dir. Honda
Opens Fri June 25
Cinema 21

How do you stop Godzilla? Missiles? Torpedoes? Yeah, right. Tanks and airplanes? Useless! Bullets, you say? Please. An atomic bomb? Perhaps... but since the prehistoric motherfucker was brought back to life because of radioactive experiments, it'd probably just make him stronger!

Much like its city-trashing star, Godzilla's immensely successful franchise has been impossible to kill for the past 50 years. Yet despite his tenacity, Godzilla's had a pretty tough time here in America--not only was there the execrable 1998 remake, but the version that most Americans consider the "real" Godzilla, Godzilla: King of the Monsters, isn't even the original classic. Rather, it's a poorly dubbed version with 40 minutes edited out, mostly to make room for a clumsily inserted Raymond Burr. (Even the monster's name was changed, from the Japanese "Gojira" to the Anglicized "Godzilla.") The Burr-ified version was designed to make the film marketable to American audiences, but according to Godzilla enthusiasts, the changes severely undercut the impact of the original film.

Godzilla enthusiasts also insist that the original is a serious social commentary, a dark meditation upon the dangers of modern technology. They have a point, but it's an overstated one--when it comes down to it, the appeal of any Godzilla movie is watching a man in a monster suit smash the shit out of miniature cardboard buildings.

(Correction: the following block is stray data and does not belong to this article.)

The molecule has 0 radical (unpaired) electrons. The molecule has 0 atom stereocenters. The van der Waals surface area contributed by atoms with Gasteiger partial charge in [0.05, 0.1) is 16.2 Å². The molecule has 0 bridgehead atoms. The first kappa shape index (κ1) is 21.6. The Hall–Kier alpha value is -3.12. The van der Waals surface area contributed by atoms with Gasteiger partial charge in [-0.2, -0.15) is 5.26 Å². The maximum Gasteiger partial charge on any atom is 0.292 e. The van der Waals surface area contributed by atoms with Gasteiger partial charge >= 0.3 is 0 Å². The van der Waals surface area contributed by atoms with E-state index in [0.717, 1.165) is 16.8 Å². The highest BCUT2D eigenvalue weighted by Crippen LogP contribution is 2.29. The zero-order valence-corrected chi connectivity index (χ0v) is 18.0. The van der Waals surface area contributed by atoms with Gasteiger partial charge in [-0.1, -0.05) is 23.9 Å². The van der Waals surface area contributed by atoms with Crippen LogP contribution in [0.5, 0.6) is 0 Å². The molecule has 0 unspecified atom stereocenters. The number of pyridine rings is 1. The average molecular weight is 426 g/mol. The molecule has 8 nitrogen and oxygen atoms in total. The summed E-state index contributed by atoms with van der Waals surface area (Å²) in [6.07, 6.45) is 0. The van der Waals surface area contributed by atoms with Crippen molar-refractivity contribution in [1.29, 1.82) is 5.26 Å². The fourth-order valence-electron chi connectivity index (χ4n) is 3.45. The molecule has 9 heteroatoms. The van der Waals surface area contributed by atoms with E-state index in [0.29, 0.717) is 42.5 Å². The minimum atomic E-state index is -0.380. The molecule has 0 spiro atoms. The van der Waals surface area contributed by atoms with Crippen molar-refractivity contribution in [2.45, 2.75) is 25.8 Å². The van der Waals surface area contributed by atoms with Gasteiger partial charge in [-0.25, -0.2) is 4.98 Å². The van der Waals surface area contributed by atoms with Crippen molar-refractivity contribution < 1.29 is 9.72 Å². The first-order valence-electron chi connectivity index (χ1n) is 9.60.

Hardcore and casual fans alike, rejoice: the re-release of the original Godzilla restores that lost footage, boasts a new 35mm print, pretends Raymond Burr never lived, and has fresh translations and subtitles. More importantly, Godzilla's smashing of various shit looks better than ever--you name it, Godzilla smashes it, and it's awesome.

As an effects movie made before special effects were invented, the film undoubtedly shows its age. The heavy use of miniatures and other cheap effects can't be taken seriously, but therein lies Godzilla's campy, earnest charm. If it's a choice between watching a perfect CGI storm destroy a perfect CGI city in The Day After Tomorrow or watching a guy in a bulky lizard suit enthusiastically stomp and roar through some models, I'll pick the latter.